“The weight of this sad time we must obey,Shakespeare, King Lear 5.3.342-343
Speak what we feel, not what we ought to say.”
Augustine says, “God thirsts to be thirsted after.” I find this thought interesting. Am I too concerned about my thirst for him without taking into account his longing for me? It’s only those who hunger and thirst for the Lord who understand the Lord’s deep desire for us. Am I as “rich toward God” as he is toward me? My spirituality is distorted if I am more interested in being blessed than being a blessing to God. My perception must move from “Bless my soul, O my Lord!” to “Bless the Lord, O my soul!” I am being called away from self-indulgence.
My passion for Jesus excites me. At the most inopportune moments, I am moved to worship him because he is worthy of all worship – all the time. When I think of him and all he’s done for me, my soul thirsts for him. He satisfies me. Peter said of him, “You are the Christ!” and Thomas after touching his wounds was moved to proclaim, “My Lord and my God!” Dare I say anything more? I can’t and won’t be any less enthusiastic than they were.
Holy Scripture reveals that David danced before the Lord with all his might (2 Samuel 6:14) and the apostles on Pentecost were so joyfully filled with the Holy Spirit that they appeared to be drunk (Acts 2:15). So, it must be with me. My life is only as good as my worship. Gladly, I will lift my hands in the presence of the Lord and lay hold of his Kingdom.
Jesus was sold out cheaply by Judas for 30 pieces of silver, but purchased dearly by Mary of Bethany who anointed him with a flask of very expensive ointment worth 300 denarii and a poor widow who, out of her poverty, put two small copper coins into the temple offering box. These women were rich toward God. (Luke 12:21) I must follow them.
I want to live the God-life, not the good life. A steady movement toward God requires me to meet the Lord in daily prayer. Each day provides me with an exciting encore like the stunning sunrise that is “new every morning.” To be regular in this way takes great effort and energy, but I pursue it as slow mountain climb with plenty of rest stops for meditation and rumination along the way. It is a relentless ascent over a lifetime.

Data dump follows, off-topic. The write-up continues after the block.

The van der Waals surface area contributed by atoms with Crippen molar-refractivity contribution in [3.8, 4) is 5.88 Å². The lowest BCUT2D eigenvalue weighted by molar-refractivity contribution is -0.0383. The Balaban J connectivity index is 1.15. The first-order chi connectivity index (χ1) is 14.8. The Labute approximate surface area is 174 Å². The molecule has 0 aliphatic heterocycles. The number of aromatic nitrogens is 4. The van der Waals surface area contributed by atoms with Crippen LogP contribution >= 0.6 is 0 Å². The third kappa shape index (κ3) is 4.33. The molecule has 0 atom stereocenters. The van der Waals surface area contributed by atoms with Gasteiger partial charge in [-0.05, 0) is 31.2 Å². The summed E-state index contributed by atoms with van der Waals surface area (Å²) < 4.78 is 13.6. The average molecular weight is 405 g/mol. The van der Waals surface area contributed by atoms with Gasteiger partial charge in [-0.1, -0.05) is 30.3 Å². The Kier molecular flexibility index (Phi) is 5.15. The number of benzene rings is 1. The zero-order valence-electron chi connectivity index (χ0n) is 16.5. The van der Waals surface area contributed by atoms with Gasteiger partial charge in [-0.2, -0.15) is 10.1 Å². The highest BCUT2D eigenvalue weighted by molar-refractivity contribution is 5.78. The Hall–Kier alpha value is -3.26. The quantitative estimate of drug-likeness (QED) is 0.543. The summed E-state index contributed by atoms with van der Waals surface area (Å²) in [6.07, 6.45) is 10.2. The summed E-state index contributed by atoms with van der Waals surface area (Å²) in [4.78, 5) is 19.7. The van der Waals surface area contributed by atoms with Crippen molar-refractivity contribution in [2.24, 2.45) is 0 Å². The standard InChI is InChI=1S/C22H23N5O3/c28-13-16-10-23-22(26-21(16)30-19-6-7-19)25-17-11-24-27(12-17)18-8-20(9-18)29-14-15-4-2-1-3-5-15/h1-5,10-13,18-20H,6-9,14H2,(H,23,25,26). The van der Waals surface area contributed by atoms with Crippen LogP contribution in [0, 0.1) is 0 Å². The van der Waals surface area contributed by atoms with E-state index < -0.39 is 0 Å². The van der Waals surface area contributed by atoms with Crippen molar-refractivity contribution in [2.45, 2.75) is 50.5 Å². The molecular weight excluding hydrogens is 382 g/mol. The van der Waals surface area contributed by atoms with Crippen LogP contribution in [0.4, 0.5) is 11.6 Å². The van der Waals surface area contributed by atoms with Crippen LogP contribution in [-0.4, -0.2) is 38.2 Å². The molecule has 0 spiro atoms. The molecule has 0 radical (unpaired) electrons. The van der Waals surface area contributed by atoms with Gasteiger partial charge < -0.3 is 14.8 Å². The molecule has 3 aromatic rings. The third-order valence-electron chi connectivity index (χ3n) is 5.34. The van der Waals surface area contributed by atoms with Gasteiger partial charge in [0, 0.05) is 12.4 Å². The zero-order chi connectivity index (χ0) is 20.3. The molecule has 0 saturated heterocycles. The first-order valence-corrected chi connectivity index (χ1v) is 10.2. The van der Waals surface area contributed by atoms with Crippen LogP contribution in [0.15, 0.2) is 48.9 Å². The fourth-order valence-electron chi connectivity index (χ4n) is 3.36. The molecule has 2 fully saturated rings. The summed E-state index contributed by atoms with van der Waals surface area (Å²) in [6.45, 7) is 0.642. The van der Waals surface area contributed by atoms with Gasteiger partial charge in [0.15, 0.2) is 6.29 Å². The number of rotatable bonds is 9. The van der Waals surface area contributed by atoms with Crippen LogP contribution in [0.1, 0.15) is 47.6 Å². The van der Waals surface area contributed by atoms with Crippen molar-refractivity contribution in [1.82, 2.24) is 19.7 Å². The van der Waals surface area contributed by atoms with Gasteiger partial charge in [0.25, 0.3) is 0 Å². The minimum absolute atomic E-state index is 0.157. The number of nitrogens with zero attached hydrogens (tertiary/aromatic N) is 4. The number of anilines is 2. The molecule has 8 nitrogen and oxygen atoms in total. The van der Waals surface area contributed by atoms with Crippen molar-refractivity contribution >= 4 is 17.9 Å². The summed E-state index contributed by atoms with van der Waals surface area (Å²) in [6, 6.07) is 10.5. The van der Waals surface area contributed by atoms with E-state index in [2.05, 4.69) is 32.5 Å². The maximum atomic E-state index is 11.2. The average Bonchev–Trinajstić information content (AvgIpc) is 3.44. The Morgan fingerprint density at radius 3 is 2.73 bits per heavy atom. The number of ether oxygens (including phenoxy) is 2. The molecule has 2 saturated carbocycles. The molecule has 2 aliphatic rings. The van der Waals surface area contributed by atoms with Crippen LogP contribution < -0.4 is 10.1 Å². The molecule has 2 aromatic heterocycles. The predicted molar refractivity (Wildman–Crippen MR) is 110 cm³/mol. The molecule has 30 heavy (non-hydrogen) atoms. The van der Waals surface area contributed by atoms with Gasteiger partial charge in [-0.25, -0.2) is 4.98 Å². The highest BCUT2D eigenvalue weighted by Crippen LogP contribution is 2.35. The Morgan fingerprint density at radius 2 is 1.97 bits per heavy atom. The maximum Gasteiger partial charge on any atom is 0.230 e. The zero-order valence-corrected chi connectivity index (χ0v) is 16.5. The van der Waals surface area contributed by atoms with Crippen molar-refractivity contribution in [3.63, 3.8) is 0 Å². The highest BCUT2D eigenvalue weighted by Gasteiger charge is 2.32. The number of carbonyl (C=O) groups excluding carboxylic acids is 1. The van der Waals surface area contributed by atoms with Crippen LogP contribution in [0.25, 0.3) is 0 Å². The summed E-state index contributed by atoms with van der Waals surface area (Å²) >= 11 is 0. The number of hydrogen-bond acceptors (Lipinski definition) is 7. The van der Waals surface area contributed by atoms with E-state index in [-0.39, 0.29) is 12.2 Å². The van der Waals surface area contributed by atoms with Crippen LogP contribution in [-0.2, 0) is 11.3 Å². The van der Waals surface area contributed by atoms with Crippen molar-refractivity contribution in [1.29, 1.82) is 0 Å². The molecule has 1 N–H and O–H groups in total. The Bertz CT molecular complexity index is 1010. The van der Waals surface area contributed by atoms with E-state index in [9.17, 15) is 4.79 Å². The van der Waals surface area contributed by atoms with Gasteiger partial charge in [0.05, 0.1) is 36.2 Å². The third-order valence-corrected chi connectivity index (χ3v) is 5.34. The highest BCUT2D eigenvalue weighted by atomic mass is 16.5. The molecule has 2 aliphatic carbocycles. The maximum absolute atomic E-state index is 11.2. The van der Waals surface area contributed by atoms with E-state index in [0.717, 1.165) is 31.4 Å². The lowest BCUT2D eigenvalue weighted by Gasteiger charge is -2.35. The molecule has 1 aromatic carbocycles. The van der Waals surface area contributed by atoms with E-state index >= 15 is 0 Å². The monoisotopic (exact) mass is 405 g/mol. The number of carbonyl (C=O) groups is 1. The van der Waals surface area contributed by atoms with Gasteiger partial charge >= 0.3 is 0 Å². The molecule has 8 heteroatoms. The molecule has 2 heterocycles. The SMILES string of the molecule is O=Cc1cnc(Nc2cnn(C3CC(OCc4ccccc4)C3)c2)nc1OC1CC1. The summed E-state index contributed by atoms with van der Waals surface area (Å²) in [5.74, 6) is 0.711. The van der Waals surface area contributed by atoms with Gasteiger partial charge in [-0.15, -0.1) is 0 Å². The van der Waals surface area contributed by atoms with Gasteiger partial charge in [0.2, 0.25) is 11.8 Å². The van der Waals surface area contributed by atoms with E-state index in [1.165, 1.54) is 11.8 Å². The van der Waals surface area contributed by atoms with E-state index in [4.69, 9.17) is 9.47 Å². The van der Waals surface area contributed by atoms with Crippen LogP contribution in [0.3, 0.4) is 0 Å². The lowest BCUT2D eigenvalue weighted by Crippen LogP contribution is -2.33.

My relationship with the Lord is always in motion – not static, and thus needs to be maintained with love, honest engagement, encouragement, accountability, and mutual respect. I can lose sight of God if I don’t seek him out to strengthen our bond. Without careful attention, these ties weaken in time. Words left unsaid are as bad as those misspoken. Regular contact is absolutely necessary to avoid fissures between us. It takes time to forge a solid friendship and even more time to sustain it.
My prayer time grounds me. What I do in secret produces the basis of what I do publicly. My Lord is more than an audience to my prayers; he is a partner. All I do each morning is speak honestly to him. At various times I am humble, angry, and confused, so I tell him. I complain and feel sorry for myself. I speak what I feel, not what I ought to say. In other words, I speak my mind because that defines our relationship.
The Lord listens to me but never indulges me. He won’t let me feel sorry for myself; he wants to restore and get me back on my feet. He reminds me of my commitment to him. He knows I tend to wear down, so he calls me back to the life I have in him. In the words of Andrew Murray, “The life of Christ must become mine.”
I now desire God for himself and not for what he does for me. This is surrender. I have discovered I exist for his good and not my own. It’s clear to me that “not my will, but yours, Lord” is my new reality. Jesus is no longer an appendage to my life; he is my life! I don’t want to get into heaven; I want heaven to get into me.
This will require serious engagement and a dedicated willingness to obey the Lord in the face of not feeling like it. The road to godliness will take time. Some days I will feel like I’m slogging to Mt. Zion, not striding, but that’s fine as long as I am moving forward. In the end I want to be “the coatless, two mile Christian” whose lamp is properly trimmed with plenty of oil to receive the bridegroom.
Top image: Man kneeling before the Cross with sunset background, stock image by ©rghenry at Bigstock.com